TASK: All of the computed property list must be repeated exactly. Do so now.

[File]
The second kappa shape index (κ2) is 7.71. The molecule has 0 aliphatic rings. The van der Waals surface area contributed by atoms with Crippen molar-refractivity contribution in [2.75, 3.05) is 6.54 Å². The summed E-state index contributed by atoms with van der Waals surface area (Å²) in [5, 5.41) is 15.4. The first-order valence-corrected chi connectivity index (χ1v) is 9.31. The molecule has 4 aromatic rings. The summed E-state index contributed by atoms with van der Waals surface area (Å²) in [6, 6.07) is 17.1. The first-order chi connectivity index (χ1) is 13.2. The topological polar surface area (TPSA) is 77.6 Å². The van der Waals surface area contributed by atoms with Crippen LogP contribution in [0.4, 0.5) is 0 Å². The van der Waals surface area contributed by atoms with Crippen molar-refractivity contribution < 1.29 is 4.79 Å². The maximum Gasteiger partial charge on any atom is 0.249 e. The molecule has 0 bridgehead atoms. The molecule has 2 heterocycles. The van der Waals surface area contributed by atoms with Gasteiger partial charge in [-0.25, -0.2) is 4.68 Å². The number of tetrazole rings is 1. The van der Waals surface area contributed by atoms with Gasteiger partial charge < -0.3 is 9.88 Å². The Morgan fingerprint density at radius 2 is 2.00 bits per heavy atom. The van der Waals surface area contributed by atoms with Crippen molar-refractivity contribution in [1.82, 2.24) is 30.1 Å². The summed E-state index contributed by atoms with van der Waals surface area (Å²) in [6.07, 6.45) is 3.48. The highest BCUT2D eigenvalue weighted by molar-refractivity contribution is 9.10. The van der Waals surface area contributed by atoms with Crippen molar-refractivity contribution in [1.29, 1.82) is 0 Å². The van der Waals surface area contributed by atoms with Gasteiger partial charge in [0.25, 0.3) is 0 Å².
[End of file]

The second kappa shape index (κ2) is 7.71. The molecule has 0 aliphatic rings. The van der Waals surface area contributed by atoms with Crippen molar-refractivity contribution in [2.75, 3.05) is 6.54 Å². The summed E-state index contributed by atoms with van der Waals surface area (Å²) in [5, 5.41) is 15.4. The first-order valence-corrected chi connectivity index (χ1v) is 9.31. The molecule has 4 aromatic rings. The summed E-state index contributed by atoms with van der Waals surface area (Å²) in [6, 6.07) is 17.1. The first-order chi connectivity index (χ1) is 13.2. The topological polar surface area (TPSA) is 77.6 Å². The van der Waals surface area contributed by atoms with Crippen LogP contribution in [0.4, 0.5) is 0 Å². The van der Waals surface area contributed by atoms with Crippen molar-refractivity contribution < 1.29 is 4.79 Å². The maximum Gasteiger partial charge on any atom is 0.249 e. The molecule has 0 bridgehead atoms. The molecule has 2 heterocycles. The van der Waals surface area contributed by atoms with Gasteiger partial charge in [-0.25, -0.2) is 4.68 Å². The number of tetrazole rings is 1. The van der Waals surface area contributed by atoms with Gasteiger partial charge < -0.3 is 9.88 Å². The Morgan fingerprint density at radius 2 is 2.00 bits per heavy atom. The van der Waals surface area contributed by atoms with Crippen molar-refractivity contribution in [1.82, 2.24) is 30.1 Å². The summed E-state index contributed by atoms with van der Waals surface area (Å²) in [6.07, 6.45) is 3.48. The highest BCUT2D eigenvalue weighted by molar-refractivity contribution is 9.10. The van der Waals surface area contributed by atoms with Crippen molar-refractivity contribution in [1.29, 1.82) is 0 Å². The van der Waals surface area contributed by atoms with Gasteiger partial charge in [0.25, 0.3) is 0 Å².